Coolah Home Base Class Action

“The Castle” – Minus the Humour!

The Peoples’ Solicitors are assisting 18 “grey nomads” who pooled their life savings to establish their own retirement community in rural NSW. Now they risk losing everything.

The Dream:

In 2012 two grey nomads, Graeme Booker and Janet Kelly, formed Coolah Home Base Pty Ltd (“CHB”) which bought a caravan park and sold “allotments” to about 20 retirees. Each retiree was issued a share in CHB. Allotments were defined in the Company Constitution as the ‘portion of land including the buildings thereon.’

Booker and Kelly heavily promoted Coolah Home Base at camping and caravan shows as a new concept that offered grey nomads cheap home and land with “real estate security”.

 

The residents say that ads like these and verbal promises made to them prior to moving into Coolah Home Base, made it clear they were buying a cabin and title to the land on which it stood, as well as a share in the company.

The terms of the contracts which shareholders signed with Coolah Home Base Pty Ltd also confirm that they were being sold “allotments”. Some of these allotments had cabins on them at the time of purchase. Homes were subsequently built on others by the individual residents, some costing over $300,000.

 

Booker and Kelly were the managers of CHB and also its directors. They collected the site fees (initially $50 p.w.) to cover outgoings and wages, but they refused to give residents/shareholders a proper account as to how their site fees were being spent.

The nightmare:

In 2018 shareholders made an application to the Supreme Court for access to CHB’s books, to understand what was happening in the management of CHB as they had been left in the dark.

Booker and Kelly responded by putting the company into administration. They then struck a deal by which in December 2019 CHB Pty Ltd sold the land and business to another company they had formed for the purpose, Coolah Tourist Park.

In December 2019 Booker and Kelly told residents the old site agreements between CHB and the shareholders were terminated, and the residents have to enter new ones, paying $185 per week (three times the existing site fee). If they don’t sign, they will be evicted.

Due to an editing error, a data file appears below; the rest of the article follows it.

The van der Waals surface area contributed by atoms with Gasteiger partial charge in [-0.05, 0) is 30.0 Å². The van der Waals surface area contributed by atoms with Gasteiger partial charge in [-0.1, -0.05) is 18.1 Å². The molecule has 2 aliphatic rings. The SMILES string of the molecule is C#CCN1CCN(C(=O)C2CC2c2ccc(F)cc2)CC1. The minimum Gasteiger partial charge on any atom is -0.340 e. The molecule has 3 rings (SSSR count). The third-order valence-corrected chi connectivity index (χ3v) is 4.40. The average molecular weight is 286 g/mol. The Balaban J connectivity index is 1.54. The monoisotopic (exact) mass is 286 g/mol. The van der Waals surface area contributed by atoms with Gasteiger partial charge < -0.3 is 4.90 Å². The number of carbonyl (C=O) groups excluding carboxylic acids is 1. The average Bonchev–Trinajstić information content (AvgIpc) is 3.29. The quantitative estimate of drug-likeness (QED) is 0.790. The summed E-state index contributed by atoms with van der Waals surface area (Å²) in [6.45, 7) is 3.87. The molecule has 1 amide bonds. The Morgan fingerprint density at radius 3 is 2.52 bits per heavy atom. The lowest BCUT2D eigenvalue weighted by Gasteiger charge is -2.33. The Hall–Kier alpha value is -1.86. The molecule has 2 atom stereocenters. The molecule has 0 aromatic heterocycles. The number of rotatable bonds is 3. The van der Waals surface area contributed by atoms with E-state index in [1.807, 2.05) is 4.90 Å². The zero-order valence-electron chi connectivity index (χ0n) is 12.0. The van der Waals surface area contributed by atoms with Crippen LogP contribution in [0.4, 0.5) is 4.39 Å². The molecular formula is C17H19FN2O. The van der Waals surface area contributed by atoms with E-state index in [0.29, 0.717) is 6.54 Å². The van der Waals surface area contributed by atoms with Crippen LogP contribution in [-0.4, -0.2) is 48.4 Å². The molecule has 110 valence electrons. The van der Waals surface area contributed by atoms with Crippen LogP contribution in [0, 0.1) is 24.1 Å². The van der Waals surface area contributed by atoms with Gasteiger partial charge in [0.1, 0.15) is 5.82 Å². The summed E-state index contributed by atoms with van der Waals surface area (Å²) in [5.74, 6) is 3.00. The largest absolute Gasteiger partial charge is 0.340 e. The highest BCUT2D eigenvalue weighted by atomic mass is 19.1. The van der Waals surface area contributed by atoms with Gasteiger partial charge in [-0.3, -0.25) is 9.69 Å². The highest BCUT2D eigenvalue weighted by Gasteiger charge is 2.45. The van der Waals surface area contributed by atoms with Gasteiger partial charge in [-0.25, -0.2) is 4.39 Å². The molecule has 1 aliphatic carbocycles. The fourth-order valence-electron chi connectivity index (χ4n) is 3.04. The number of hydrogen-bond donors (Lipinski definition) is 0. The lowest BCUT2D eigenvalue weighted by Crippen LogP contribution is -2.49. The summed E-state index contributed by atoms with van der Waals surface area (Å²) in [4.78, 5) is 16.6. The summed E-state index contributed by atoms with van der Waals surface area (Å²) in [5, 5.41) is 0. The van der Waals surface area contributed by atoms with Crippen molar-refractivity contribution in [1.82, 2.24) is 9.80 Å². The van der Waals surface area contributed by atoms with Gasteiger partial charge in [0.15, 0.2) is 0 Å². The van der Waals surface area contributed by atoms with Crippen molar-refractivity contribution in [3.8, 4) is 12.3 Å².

The residents who were sold “real estate security” by Booker and Kelly are now being told by them they never owned the land, Booker and Kelly now own their houses, and the weekly site fee has jumped from $65 to $185.

Legal protection?

Back in 1999 Parliament enacted the Retirement Villages Act to prevent precisely what has happened to the residents of this retirement village, as summarised by this extract from the second reading of the Retirement Villages Bill 1999:

Mr WATKINS (Minister for Fair Trading):

"I've been disturbed by the exploitative practices of some operators. Fleecing retirees out of their entire life savings is abhorrent to all fair minded people. A practice that causes me great concern is the way in which some operators go about pressuring their residents into signing amendments to existing contracts, or terminating contracts and replacing them with new contracts altogether. Some threaten to evict residents or to close down villages unless residents agree to sign. Any amendment or proposed termination of a contract initiated by an operator, will now be void unless residents obtain a certificate from a legal practitioner of their own choosing, stating that the change has been explained to them, and that they consent to it. Unfortunately some village operators have gone broke. This has left residents in the perilous position of unsecured creditors. The Bill addresses this problem by providing that any village contract is enforceable against any operator for the time being of the village."

The People’s Solicitors asked NSW Fair Trading, as the body responsible for enforcement of the Act, to intervene at CHB. Fair Trading said it’s not a retirement village, so they are not interested.  When asked to explain their decision, the Fair Trading officer said “we don't need to give reasons”.  

The People’s Solicitors then applied to NCAT for protection under the Retirement Villages Act. If NCAT rules that CHB is a retirement village, that law makes the old site agreement enforceable against the “new” owner. That would mean, for a start, site fees will remain at $64.75 per week, not the $185 the “new” owners are demanding.

Supreme court proceedings

The residents also want their land and homes back. NCAT has no jurisdiction to decide ownership of real estate, so The People’s Solicitors are also running a class action in the Supreme Court on behalf of 18 residents. 

The residents say they own their land, the sale was unlawful, they want their names put on the title as tenants in common, and they want compensation for the expenses and distress they have suffered for the past year.

A hearing date is yet to be set, and in the meantime residents are still being threatened with eviction.

No protection for the elderly

The People’s Solicitors wrote to the Ageing and Disability Commissioner for assistance with what had become elder abuse. The outcome of that letter was a phone call saying “Gosh that sounds awful. There’s not much we can do about that. Maybe the Ombudsman can help?”.  It seems there is no legislation to protect the elderly from anything short of criminal assault.

The retirees are waiting for their day in court. Although The People’s Solicitors are acting largely on “no win, no fee” there are still costs to be paid and some residents have set up a Gofundme campaign:  https://www.gofundme.com/f/caravan-park-help

 

 

                     Christine and Geoff McMillan outside their home, now under threat

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